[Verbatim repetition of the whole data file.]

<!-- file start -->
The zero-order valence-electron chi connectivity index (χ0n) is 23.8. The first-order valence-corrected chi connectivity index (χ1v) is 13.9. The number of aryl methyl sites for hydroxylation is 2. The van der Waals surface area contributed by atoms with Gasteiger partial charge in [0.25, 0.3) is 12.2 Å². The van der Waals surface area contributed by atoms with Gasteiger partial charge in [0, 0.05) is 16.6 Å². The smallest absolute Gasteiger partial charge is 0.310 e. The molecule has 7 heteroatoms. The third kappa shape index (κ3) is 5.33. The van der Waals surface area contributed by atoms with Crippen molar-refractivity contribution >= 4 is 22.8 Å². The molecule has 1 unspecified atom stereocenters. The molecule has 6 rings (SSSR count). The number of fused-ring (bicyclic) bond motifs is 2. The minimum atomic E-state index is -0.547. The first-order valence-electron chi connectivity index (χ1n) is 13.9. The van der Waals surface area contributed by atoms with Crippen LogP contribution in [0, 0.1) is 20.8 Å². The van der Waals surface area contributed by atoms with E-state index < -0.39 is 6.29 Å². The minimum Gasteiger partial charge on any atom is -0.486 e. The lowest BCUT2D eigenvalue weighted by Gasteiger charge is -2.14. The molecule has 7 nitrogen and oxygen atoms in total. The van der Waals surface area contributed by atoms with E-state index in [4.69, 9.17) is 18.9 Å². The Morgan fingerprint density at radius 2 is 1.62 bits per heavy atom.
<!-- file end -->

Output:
The zero-order valence-electron chi connectivity index (χ0n) is 23.8. The first-order valence-corrected chi connectivity index (χ1v) is 13.9. The number of aryl methyl sites for hydroxylation is 2. The van der Waals surface area contributed by atoms with Gasteiger partial charge in [0.25, 0.3) is 12.2 Å². The van der Waals surface area contributed by atoms with Gasteiger partial charge in [0, 0.05) is 16.6 Å². The smallest absolute Gasteiger partial charge is 0.310 e. The molecule has 7 heteroatoms. The third kappa shape index (κ3) is 5.33. The van der Waals surface area contributed by atoms with Crippen molar-refractivity contribution >= 4 is 22.8 Å². The molecule has 1 unspecified atom stereocenters. The molecule has 6 rings (SSSR count). The number of fused-ring (bicyclic) bond motifs is 2. The minimum atomic E-state index is -0.547. The first-order valence-electron chi connectivity index (χ1n) is 13.9. The van der Waals surface area contributed by atoms with Crippen LogP contribution in [0, 0.1) is 20.8 Å². The van der Waals surface area contributed by atoms with E-state index < -0.39 is 6.29 Å². The minimum Gasteiger partial charge on any atom is -0.486 e. The lowest BCUT2D eigenvalue weighted by Gasteiger charge is -2.14. The molecule has 7 nitrogen and oxygen atoms in total. The van der Waals surface area contributed by atoms with E-state index in [4.69, 9.17) is 18.9 Å². The Morgan fingerprint density at radius 2 is 1.62 bits per heavy atom.